SCLT and Local News

Sitka Land Trust Gets $234,000 Grant. An affordable housing project at the Old City Shops land on Halibut Point Road is moving forward, thanks to a $234,000 grant from the Rasmuson Foundation.
The funds will help set the stage for the first phase of the project to build six houses on the vacant tract at 1306 Halibut Point Road, Community Land Trust President Randy Hughey said.  more (PDF file) or go to http://sitkasentinel.com/7/2012-05-10-22-08-10/local-news/10186-sitka-land-trust-gets-234-000-grant

Multiple-Unit Project Next for Land Trust As the Sitka Community Land Trust makes plans to break ground on a multiple-unit housing project, it’s still seeking a buyer for the first home it has built.

Land Trust president Randy Hughey spoke at the Chamber of Commerce, Wednesday about the newest project at the Old City Shops land on Halibut Point Road, and the groups’ first home on Lillian Drive. Read the PDF or read at the Sentinel.

Rasmuson grant boosts Sitka’s affordable cottage plan An affordable cottage neighborhood on Halibut Point Road in Sitka took another step toward reality, with the help of almost a quarter-of-a-million dollars in grant funding.

Listen to the story:

http://kcaw-org.s3.amazonaws.com/wp-content/uploads/2016/07/01SCLT.mp3

Sitka Land Trust Gets $234,000 Grant. An affordable housing project at the Old City Shops land on Halibut Point Road is moving forward, thanks to a $234,000 grant from the Rasmuson Foundation.
The funds will help set the stage for the first phase of the project to build six houses on the vacant tract at 1306 Halibut Point Road, Community Land Trust President Randy Hughey said.  more (PDF file) or go to the Sentinel's website.



  • Community Presentation: This is a video of our Old City Shops Affordable Cottage Community Slide Presentation.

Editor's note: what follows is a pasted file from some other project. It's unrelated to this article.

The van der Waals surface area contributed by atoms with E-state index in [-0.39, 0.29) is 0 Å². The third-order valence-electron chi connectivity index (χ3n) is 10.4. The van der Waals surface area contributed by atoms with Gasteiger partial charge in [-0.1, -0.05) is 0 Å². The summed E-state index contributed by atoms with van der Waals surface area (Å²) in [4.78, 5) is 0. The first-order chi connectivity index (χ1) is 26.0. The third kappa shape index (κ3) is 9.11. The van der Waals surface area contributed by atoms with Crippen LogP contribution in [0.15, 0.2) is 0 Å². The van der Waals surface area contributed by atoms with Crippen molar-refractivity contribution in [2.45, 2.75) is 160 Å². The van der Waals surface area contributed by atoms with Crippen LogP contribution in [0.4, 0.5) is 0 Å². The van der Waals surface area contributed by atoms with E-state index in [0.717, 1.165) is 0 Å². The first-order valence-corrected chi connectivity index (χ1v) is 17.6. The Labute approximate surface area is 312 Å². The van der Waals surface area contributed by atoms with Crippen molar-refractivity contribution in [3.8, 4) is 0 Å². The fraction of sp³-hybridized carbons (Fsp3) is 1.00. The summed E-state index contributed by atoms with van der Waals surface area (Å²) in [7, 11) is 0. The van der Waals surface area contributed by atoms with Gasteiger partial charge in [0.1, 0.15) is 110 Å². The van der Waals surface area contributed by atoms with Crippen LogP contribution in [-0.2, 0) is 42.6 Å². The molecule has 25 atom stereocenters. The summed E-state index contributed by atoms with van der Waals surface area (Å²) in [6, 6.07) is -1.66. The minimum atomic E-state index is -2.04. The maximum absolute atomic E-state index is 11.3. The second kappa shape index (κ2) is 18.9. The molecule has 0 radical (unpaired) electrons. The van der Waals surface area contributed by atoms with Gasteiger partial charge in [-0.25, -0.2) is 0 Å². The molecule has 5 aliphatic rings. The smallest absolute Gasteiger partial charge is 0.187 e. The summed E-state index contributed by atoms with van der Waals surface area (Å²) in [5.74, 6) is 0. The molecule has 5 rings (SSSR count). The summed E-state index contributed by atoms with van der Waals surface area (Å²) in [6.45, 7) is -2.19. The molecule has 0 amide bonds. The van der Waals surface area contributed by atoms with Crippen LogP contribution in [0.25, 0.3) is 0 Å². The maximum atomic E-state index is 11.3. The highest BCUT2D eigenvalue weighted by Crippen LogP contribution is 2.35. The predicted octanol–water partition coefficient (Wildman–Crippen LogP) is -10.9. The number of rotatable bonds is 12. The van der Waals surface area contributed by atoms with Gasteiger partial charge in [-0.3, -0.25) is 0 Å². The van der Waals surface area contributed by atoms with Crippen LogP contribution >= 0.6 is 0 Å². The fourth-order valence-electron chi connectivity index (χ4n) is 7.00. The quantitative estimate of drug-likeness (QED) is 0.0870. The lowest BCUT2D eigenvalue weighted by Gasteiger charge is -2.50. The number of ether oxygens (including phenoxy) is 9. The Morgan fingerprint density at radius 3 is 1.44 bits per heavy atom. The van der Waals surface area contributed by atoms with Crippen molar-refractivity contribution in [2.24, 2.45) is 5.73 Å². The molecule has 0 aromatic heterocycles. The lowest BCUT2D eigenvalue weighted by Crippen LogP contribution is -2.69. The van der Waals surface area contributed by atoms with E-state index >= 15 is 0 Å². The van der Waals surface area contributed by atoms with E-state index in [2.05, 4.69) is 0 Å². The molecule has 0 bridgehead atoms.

• Assembly Advances Affordable Housing "The Assembly took its first step Tuesday night [11-10-15] toward creating a six-home affordable housing project on the old city shops property. The vote was 6-0 to approve an ordinance selling the plot at 1306 Halibut Point Road to Sitka Community Development Corporation for $1. The ordinance states that all this, and the other two parcels, 1410 and 1414 HPR, will be dedicated to affordable housing." more
  • Annual Report: The SCDC 2014 Annual Report is available.
  • SCDC is an IGNITE! Community Pitch Fest Award winner

SCDC was recently one of 6 CLTs featured at the National CLT Network Conference in Lexington, KY. SCDC "walked away with $500 and the bragging rights of being a nationally recognized program for innovation and impact." Here's the story.See the story below for more details.
  • As a result of the KCAW report going national (see below), the Sitka CLT affordable cottage neighborhood design was noticed by the National Community Land Trust Network (NCLTN) staff, and now SCDC has been chosen to present its Old City Shops affordable cottage neighborhood design at the NCLTN's first annual IGNITE! Community Pitch Fest! This is the description of the project: "With a scarcity of privately owned land available for housing of any kind, Sitka Community Development Corporation is repurposing a parcel of municipal land into an affordable cottage neighborhood for 13 families. Already, the Rasmuson Foundation is thinking that Sitka CDC’s cottage neighborhood could be a replicable idea for other Alaskan communities."
  • The latest Sitka CLT housing plan has gone national! KCAW's report was picked up by the national “Housing Matters” newsletter published by the Urban Land Institute and the MacArthur Foundation: COTTAGE NEIGHBORHOOD OFFERS WALKABILITY AND AFFORDABILITY.
  • Board Member Joshua Houston thanks the public on KCAW.